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Still more on sex offender residency restrictions

I've written numerous times about the goofiness of sex offender residency restrictions (like I did here), in which legislatures and city councils enact ever-more restrictive laws on where sex offenders can live, despite a dearth of evidence that the laws do any good, and some evidence they're actually harmful.  Back in October, I wrote about the oral arguments the Ohio Supreme Court had in Hyle v. Porter.  The case presented the issue of whether the 2003 law prohibiting sex offenders from living within 1000 feet of a school, pre-school, or child care center could be applied retroactively.  (The law was originally designated as RC 2950.031, and later recodified as 2950.034.)  The 1st District had upheld the law, but the 2nd District had come to a contrary conclusion.

Yesterday the Court handed down its decision and held that the statutes couldn't be applied to an offender who'd bought a home and committed his offense before the statute went into effect in 2003.  That came as a bit of a surprise to me, for reasons that should be obvious to anyone familiar with an elected judiciary and how certain issues can be framed.  (Fortunately, there are restrictions on what judicial candidates can say; you won't be seeing any "Evelyn Lundberg Stratton:  Voted to Let Sex Offenders Live in Your Neighborhood!" ads.)  Still, after reading the decision, it's not as sweeping nor as definitive a conclusion to the issue as it might have been.

The Court cuts to the chase quickly.  Most arguments have focused on the constitutional issue of the legitimacy of kicking people out of their homes for something they did before the law was passed.  This has largely followed an ex post facto analysis, although the Georgia Supreme Court came up with an interesting argument I detailed here, holding that retroactive application of the law violated the "takings" clause -- that the government can't take your property without due compensation.  But, the Court explains, before they can get to the issue of constitutionality, they have to consider the issue of statutory construction:  under RC 1.48, a statute is presumed to apply only prospectively unless "expressly made retrospective."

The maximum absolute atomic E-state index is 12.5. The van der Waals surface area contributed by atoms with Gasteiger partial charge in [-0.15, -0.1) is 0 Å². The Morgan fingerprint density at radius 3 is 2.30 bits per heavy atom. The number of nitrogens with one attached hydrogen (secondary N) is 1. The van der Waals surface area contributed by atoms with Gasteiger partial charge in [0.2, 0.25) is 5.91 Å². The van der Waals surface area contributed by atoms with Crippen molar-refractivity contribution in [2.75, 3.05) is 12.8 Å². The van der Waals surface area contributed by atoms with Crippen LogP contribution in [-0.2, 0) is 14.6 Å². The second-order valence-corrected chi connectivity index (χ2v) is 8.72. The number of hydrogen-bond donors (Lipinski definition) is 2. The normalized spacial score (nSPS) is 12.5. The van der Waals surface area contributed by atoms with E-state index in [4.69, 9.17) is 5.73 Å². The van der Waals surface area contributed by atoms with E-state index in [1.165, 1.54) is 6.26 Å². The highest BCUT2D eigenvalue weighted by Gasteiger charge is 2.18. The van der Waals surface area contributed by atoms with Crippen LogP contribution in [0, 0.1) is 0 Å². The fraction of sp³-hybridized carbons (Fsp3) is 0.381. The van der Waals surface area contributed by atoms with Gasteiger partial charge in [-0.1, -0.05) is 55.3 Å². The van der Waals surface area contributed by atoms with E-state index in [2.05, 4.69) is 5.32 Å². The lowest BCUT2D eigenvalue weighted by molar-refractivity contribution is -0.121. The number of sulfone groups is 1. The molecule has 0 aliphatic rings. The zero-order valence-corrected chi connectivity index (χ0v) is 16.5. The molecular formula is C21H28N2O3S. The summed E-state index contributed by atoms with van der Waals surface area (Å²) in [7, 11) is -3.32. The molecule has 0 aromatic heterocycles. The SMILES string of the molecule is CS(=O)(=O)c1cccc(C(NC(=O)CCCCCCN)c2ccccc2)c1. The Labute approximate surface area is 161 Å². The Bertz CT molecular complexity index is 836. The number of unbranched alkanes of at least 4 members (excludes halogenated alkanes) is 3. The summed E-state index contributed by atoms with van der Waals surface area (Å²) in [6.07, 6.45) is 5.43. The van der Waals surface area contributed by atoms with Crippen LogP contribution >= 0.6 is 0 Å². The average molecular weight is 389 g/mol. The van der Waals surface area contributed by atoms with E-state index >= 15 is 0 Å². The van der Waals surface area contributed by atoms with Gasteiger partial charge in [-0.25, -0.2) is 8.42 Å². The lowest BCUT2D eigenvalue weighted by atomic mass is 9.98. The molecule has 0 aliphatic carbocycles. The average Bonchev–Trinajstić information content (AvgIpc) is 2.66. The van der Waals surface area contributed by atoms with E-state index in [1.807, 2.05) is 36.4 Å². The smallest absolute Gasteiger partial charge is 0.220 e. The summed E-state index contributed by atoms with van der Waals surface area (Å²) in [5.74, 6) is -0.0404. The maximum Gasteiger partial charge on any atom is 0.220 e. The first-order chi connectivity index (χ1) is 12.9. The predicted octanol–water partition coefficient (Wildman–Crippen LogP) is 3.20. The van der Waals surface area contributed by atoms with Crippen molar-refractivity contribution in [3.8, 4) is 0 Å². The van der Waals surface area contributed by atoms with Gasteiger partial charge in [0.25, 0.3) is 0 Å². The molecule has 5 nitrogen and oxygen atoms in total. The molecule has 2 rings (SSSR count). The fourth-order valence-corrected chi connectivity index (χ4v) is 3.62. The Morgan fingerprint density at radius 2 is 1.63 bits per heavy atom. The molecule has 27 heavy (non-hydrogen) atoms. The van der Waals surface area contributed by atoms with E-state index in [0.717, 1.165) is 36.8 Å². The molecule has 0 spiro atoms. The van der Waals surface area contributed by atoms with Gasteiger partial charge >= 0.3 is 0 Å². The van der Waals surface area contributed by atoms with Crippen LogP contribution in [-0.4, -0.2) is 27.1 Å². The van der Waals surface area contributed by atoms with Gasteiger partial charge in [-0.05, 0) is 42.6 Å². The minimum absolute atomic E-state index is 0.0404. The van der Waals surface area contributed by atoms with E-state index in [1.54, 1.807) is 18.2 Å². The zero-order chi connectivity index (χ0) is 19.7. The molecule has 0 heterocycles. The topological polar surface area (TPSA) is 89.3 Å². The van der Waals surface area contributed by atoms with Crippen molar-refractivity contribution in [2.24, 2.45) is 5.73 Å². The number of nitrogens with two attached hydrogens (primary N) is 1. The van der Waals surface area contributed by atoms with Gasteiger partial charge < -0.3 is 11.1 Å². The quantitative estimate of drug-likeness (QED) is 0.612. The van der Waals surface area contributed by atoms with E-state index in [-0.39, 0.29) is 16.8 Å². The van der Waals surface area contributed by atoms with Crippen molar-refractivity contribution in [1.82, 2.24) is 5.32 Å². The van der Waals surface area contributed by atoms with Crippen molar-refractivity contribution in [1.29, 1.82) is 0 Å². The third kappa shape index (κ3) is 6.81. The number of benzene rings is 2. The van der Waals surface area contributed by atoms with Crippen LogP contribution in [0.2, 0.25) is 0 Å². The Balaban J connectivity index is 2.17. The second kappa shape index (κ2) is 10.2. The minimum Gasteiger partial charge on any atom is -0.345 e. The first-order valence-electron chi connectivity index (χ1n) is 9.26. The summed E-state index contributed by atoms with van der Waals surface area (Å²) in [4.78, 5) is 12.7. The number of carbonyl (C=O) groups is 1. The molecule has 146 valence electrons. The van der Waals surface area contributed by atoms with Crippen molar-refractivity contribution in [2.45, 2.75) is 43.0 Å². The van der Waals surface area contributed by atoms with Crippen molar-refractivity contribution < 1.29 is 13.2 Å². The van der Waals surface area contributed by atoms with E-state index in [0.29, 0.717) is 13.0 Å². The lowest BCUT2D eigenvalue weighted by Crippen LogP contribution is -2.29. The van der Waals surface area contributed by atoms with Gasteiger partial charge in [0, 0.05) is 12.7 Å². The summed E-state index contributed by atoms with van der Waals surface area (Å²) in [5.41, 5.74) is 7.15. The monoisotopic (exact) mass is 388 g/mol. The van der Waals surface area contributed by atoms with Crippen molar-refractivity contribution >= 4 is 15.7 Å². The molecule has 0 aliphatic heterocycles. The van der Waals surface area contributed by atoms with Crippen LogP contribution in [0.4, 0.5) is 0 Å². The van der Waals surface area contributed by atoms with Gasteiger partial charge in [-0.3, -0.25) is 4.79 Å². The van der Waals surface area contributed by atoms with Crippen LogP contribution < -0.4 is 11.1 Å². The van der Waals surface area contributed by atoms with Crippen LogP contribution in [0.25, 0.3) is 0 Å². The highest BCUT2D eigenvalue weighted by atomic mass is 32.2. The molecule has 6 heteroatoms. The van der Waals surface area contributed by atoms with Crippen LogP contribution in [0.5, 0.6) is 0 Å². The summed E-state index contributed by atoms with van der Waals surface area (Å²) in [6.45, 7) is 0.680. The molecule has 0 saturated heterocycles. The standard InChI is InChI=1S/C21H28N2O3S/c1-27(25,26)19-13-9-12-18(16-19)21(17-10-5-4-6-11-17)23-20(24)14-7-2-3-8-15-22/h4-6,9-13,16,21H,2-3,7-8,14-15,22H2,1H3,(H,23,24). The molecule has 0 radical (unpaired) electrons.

The state had made a couple of arguments here.  First, the statute used the past tense to describe sex offenders:  "No person who has been convicted of, is convicted of, has pleaded guilty to, or pleads guilty to..." various categories of sex offenses fall within the statute.  Thus, the state argued, when it was passed in 2003, the legislature obviously contemplated that the statute would apply to people who'd been convicted prior to that date.  Second, the statute provided that "no person * * * shall establish a residence or occupy residential premises within" the specified ranges.  Again, the dichotomy between establishing a residence and occupying residential premises, according to the state, indicated an intent to make the law retrospective:  a sex offender was prohibited from establishing a residence within the proscribed bounds, but was also prohibited from continuing to occupy a residence within that area once the law took effect.

Frankly, I've seen worse arguments.  (Hell, I've made worse arguments.  Like, in the past 24 hours.)  Still, the Court could legitimately hang its hat on the "express" requirement.  The legislature didn't expressly make the restriction retroactive, so the Court could shoot it down on that basis.  By doing so, it managed to avoid discussing all that icky constitutional stuff.

Of course, that leaves open the possibility that the legislature will remedy the problem by repassing the law, this time with an express statement that it's intended to be retroactive.  Whether it will do that or not is another matter.  Given the mounting evidence that the restrictions do no good and might even be counterproductive, plus the willingness of organizations not normally deemed pro-defendant to make those arguments, it may be an effort to legislate retroactivity might come to nothing.

Or not.  After all, there's no prohibition against someone angling for a state senate slot from running "My Opponent:  Voted to Let Sex Offenders Live in Your Neighborhood!" ads.  Given the state of politics in this country, betting against that happening isn't something I'd care to do.

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